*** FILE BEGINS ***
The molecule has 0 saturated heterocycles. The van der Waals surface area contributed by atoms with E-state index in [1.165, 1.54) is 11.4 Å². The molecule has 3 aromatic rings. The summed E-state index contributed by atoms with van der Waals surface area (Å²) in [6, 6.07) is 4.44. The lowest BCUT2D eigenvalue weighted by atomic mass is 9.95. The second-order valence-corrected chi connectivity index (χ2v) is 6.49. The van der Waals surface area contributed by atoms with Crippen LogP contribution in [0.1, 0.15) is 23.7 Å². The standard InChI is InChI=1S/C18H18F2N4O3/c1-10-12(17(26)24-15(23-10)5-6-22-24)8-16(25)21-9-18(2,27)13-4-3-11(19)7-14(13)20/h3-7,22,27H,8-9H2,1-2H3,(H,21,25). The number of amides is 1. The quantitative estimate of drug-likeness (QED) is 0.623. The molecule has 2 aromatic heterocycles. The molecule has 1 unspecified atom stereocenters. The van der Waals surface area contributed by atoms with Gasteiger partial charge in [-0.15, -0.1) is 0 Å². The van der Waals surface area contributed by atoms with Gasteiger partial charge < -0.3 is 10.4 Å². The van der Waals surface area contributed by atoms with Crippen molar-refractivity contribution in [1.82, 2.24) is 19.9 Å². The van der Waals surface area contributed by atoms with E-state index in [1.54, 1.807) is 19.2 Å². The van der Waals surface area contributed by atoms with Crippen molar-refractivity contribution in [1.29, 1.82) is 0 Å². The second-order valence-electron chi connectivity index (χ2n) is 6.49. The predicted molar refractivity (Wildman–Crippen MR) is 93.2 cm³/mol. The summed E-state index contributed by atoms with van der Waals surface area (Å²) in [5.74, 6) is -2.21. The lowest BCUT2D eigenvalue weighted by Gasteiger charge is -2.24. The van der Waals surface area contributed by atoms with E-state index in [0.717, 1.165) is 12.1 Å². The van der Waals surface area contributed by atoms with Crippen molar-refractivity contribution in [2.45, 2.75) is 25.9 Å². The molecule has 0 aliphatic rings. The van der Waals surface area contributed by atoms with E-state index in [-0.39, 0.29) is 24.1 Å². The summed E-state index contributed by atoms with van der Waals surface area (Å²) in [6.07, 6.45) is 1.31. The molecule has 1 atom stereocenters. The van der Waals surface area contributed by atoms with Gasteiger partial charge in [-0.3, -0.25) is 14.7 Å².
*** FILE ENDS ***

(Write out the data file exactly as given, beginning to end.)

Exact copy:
The molecule has 0 saturated heterocycles. The van der Waals surface area contributed by atoms with E-state index in [1.165, 1.54) is 11.4 Å². The molecule has 3 aromatic rings. The summed E-state index contributed by atoms with van der Waals surface area (Å²) in [6, 6.07) is 4.44. The lowest BCUT2D eigenvalue weighted by atomic mass is 9.95. The second-order valence-corrected chi connectivity index (χ2v) is 6.49. The van der Waals surface area contributed by atoms with Crippen LogP contribution in [0.1, 0.15) is 23.7 Å². The standard InChI is InChI=1S/C18H18F2N4O3/c1-10-12(17(26)24-15(23-10)5-6-22-24)8-16(25)21-9-18(2,27)13-4-3-11(19)7-14(13)20/h3-7,22,27H,8-9H2,1-2H3,(H,21,25). The number of amides is 1. The quantitative estimate of drug-likeness (QED) is 0.623. The molecule has 2 aromatic heterocycles. The molecule has 1 unspecified atom stereocenters. The van der Waals surface area contributed by atoms with Gasteiger partial charge in [-0.15, -0.1) is 0 Å². The van der Waals surface area contributed by atoms with Gasteiger partial charge < -0.3 is 10.4 Å². The van der Waals surface area contributed by atoms with Crippen molar-refractivity contribution in [1.82, 2.24) is 19.9 Å². The van der Waals surface area contributed by atoms with E-state index in [1.54, 1.807) is 19.2 Å². The van der Waals surface area contributed by atoms with Crippen molar-refractivity contribution in [1.29, 1.82) is 0 Å². The second-order valence-electron chi connectivity index (χ2n) is 6.49. The predicted molar refractivity (Wildman–Crippen MR) is 93.2 cm³/mol. The summed E-state index contributed by atoms with van der Waals surface area (Å²) in [5.74, 6) is -2.21. The lowest BCUT2D eigenvalue weighted by Gasteiger charge is -2.24. The van der Waals surface area contributed by atoms with E-state index in [0.717, 1.165) is 12.1 Å². The van der Waals surface area contributed by atoms with Crippen molar-refractivity contribution in [2.45, 2.75) is 25.9 Å². The molecule has 0 aliphatic rings. The van der Waals surface area contributed by atoms with E-state index in [-0.39, 0.29) is 24.1 Å². The summed E-state index contributed by atoms with van der Waals surface area (Å²) in [6.07, 6.45) is 1.31. The molecule has 1 atom stereocenters. The van der Waals surface area contributed by atoms with Gasteiger partial charge in [-0.3, -0.25) is 14.7 Å².